: #Domain age safeguarded Registrant from #UDRP

Whoever claims aged domains aren’t better than new domain registrations, needs to have a reality check.

Aged domains offer protection from UDRP filings, in cases where some company comes up with a brand matching an existing domain and decides to bully the Registrant.

In the case of, a domain name registered in 2016, the domain’s registration – hardly aged – predates the Complainant’s mark by two years.

On top of that, the mark is for MORNINGSAVE, which the Complainant asserted is “too similar” to the domain.

The sole panelist at the National Arbitration Forum stated that the domain’s age determines who gets to keep the domain – the Respondent, in this case.

Full details on this decision follow:

A Mediocre Corporation v. Domain Admin / Domain Registries Foundation

Claim Number: FA1906001849931


Complainant is A Mediocre Corporation (“Complainant”), represented by Amanda K. Greenspon of Munck Wilson Mandala, LLP, Texas, USA. Respondent is Domain Admin / Domain Registries Foundation (“Respondent”), Panama.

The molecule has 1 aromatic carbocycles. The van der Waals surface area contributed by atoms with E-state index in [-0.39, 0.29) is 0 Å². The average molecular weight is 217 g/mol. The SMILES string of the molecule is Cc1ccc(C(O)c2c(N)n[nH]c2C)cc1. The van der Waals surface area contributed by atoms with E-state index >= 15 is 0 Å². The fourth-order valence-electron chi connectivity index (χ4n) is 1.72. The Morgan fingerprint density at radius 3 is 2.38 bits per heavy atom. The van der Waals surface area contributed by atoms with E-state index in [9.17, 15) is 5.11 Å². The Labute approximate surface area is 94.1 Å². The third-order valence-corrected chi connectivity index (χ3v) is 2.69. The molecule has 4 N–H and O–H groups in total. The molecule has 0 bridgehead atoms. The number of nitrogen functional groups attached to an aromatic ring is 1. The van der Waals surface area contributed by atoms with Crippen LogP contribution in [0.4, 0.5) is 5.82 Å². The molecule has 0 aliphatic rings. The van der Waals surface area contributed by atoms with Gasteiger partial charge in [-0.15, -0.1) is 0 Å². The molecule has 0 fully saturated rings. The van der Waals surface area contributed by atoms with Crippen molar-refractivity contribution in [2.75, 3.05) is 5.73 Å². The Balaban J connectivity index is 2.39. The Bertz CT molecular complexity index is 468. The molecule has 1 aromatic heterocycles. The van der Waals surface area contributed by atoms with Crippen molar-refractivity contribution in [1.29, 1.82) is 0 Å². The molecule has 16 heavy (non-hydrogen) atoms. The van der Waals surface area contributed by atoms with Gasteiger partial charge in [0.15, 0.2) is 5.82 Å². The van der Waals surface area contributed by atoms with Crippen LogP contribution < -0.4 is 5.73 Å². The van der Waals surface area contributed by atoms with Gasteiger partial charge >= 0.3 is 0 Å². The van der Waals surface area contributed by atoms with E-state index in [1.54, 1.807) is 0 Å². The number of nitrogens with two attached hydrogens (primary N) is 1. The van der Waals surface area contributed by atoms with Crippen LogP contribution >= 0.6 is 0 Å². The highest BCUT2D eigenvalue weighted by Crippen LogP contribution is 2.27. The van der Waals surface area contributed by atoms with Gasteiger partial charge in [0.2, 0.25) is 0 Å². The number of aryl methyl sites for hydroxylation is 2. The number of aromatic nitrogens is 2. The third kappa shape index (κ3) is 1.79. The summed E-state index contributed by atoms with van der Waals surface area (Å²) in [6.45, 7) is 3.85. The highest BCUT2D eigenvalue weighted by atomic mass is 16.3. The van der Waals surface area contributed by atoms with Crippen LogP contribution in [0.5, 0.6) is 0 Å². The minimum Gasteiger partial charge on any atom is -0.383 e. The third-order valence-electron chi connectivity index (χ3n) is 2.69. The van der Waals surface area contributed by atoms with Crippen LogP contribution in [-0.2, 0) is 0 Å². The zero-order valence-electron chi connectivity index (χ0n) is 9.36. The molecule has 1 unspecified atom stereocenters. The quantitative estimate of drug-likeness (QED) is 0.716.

The domain name at issue is <> registered with, LLC.


The undersigned certifies that he has acted independently and impartially and to the best of his knowledge has no known conflict in serving as Panelist in this proceeding.

Debrett G. Lyons as Panelist.


Complainant submitted a Complaint to the Forum electronically on June 26, 2019; the Forum received payment on June 26, 2019.

On June 27, 2019,, LLC confirmed by e-mail to the Forum that the <> domain name is registered with, LLC and that Respondent is the current registrant of the name., LLC has verified that Respondent is bound by the, LLC registration agreement and has thereby agreed to resolve domain disputes brought by third parties in accordance with ICANN’s Uniform Domain Name Dispute Resolution Policy (the “Policy”).